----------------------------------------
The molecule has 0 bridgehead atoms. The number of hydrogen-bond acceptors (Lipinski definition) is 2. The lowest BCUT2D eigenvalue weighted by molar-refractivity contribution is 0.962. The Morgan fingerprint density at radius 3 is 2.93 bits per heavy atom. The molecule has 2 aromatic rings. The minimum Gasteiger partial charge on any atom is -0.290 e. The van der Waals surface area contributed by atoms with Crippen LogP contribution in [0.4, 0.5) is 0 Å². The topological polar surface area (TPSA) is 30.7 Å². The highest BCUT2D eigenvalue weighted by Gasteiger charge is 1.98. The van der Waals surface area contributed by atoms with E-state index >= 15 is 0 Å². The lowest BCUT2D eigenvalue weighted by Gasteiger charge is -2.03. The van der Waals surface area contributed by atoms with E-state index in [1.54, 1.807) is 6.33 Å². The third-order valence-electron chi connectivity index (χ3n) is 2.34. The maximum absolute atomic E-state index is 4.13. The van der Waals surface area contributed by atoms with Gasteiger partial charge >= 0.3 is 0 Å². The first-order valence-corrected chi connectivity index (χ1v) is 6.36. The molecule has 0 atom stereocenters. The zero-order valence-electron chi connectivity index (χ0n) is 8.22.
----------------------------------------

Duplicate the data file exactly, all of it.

The molecule has 0 bridgehead atoms. The number of hydrogen-bond acceptors (Lipinski definition) is 2. The lowest BCUT2D eigenvalue weighted by molar-refractivity contribution is 0.962. The Morgan fingerprint density at radius 3 is 2.93 bits per heavy atom. The molecule has 2 aromatic rings. The minimum Gasteiger partial charge on any atom is -0.290 e. The van der Waals surface area contributed by atoms with Crippen LogP contribution in [0.4, 0.5) is 0 Å². The topological polar surface area (TPSA) is 30.7 Å². The highest BCUT2D eigenvalue weighted by Gasteiger charge is 1.98. The van der Waals surface area contributed by atoms with E-state index >= 15 is 0 Å². The lowest BCUT2D eigenvalue weighted by Gasteiger charge is -2.03. The van der Waals surface area contributed by atoms with E-state index in [1.54, 1.807) is 6.33 Å². The third-order valence-electron chi connectivity index (χ3n) is 2.34. The maximum absolute atomic E-state index is 4.13. The van der Waals surface area contributed by atoms with Gasteiger partial charge >= 0.3 is 0 Å². The first-order valence-corrected chi connectivity index (χ1v) is 6.36. The molecule has 0 atom stereocenters. The zero-order valence-electron chi connectivity index (χ0n) is 8.22.